Warwickshire waste management firm fined £3m after deaths
The Health and Safety Executive (HSE) has fined Valencia Waste Management £3m, following the deaths of two workers in separate incidents.
Michael Atkin and Mark Wheatley died following incidents working for the company formerly known as Viridor Waste Management in 2019 and 2020 respectively.
On October 10, 2019, Michael, from Wetherby, lost his life whilst collecting a load of wastepaper bales at a site on Grendon Road in Northamptonshire.
The 63-year-old, a HGV driver employed by RT Keedwell, had been working at the site with a Valencia Waste Management employee, who was using a forklift truck to load Michael’s lorry with rows of bales.
Whilst attempting to load a fourth bale, another bale was dislodged and fell off the lorry, fatally crushing Michael. Each bale weighed at least 820kg.
Janet Atkin, Michael’s partner, said: “Since the loss of Michael, it has left an enormous hole in my life, four years later I’m still traumatised and I don’t sleep well.”
A HSE investigation found it was not custom and practice at Valencia Waste Management’s Earls Barton site for bales to be loaded onto lorries by forklift truck operators at the same time the lorry driver was strapping bales which had previously been loaded onto the lorry flatbed.
Systems were in place for drivers to remain within their cabs, or in some other safe location away from the loading activity, but this was not adhered to at the time of the incident.
Following the incident on October 10 2019, Valencia Waste Management pleaded guilty to breaching Section 3(1) of the Health and Safety at Work etc. Act 1974. The company was fined £1m at Loughborough Magistrates’ Court.
Mark Wheatley died following an incident on January 17, 2020, at the Dartmoor National Park Conservation Works depot in Bovey Tracey, Devon.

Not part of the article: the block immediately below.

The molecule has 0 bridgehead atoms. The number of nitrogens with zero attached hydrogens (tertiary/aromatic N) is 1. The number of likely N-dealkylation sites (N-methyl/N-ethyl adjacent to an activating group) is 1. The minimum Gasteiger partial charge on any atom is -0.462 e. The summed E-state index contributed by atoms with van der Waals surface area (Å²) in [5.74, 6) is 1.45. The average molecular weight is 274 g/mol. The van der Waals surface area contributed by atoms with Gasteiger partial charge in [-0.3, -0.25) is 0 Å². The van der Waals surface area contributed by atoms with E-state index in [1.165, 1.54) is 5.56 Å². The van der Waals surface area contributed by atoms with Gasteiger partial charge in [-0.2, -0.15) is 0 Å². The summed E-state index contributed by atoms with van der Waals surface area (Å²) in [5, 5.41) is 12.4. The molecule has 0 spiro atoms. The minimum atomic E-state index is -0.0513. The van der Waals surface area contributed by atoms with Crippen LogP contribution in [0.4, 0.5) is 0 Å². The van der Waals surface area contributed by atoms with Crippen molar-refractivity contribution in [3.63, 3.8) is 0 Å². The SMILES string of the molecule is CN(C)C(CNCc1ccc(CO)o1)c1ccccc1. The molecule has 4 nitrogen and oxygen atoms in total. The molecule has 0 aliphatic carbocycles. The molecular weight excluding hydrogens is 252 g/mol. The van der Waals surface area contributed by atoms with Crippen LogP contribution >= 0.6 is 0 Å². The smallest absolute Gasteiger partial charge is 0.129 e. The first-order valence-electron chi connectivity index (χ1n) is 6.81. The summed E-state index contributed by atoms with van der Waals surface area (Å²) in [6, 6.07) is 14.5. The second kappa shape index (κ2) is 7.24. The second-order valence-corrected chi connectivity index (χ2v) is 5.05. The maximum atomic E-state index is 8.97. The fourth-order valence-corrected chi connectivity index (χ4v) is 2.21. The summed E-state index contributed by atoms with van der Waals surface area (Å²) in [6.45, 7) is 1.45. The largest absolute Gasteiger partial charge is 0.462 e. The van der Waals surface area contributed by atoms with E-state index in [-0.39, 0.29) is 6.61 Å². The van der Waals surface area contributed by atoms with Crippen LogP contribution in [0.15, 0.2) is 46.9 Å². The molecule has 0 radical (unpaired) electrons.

The 31-year-old, who was from Sutton Coldfield but lived in Teignbridge, Devon, was an agency worker on his second week.
He had been using a lorry to lift two skips at the same time, deploying a method called ‘hot swapping’ but the skips were of different dimensions. Mark got onto the lorry bed to rectify the situation but the skips overbalanced and fatally struck him.
John and Sue Wheatley, Mark’s parents, arrived at the scene of the incident following a phone call from their son asking for help.
Sue Wheatley said in a statement presented to the court: “Every single night as soon as I close my eyes, I see Mark lying crushed underneath the skip dead or dying. When we arrived at the scene we were held back by the police and so I couldn’t get close to him and couldn’t tell if he was dead or alive.
“That image is what I see every single night when I close my eyes and every single morning before I open my eyes. I shouted out to him that we were there. I will never know if he heard that or not.”
Keeley Martin, Mark’s partner, said in her victim statement: “To say Mark was my soulmate really is an understatement, he really was the kindest most caring man anyone could have the pleasure of meeting, he made a positive impact on everyone he met. The day he was taken he took a part of me with him, I nor anyone who knew him will ever be the same again.”
A HSE investigation into this incident found Valencia Waste Management had failed to carry out a suitable and sufficient risk assessment into skip operations meaning that safe systems of work and appropriate training were not implemented, and skips were not maintained in an efficient state. Furthermore, sizes were not displayed on the skips themselves.
Valencia Waste Management Limited pleaded guilty to breaching Section 2(1) of the Health and Safety at Work Act 1974 and was fined £2m at Loughborough Magistrates’ Court.
The company was also ordered to pay combined costs of £21,054.
Alan Hughes, senior enforcement lawyer at HSE, said: “These were two men at different stages of their lives, but the grief and pain across both families is devastating.
“Both deaths were avoidable. More needs to be done to make the use of vehicles on waste and recycling sites safer. We have a wealth of advice and guidance freely available.”
This HSE prosecution was supported by HSE inspectors James Collins and Nicholas Moreby.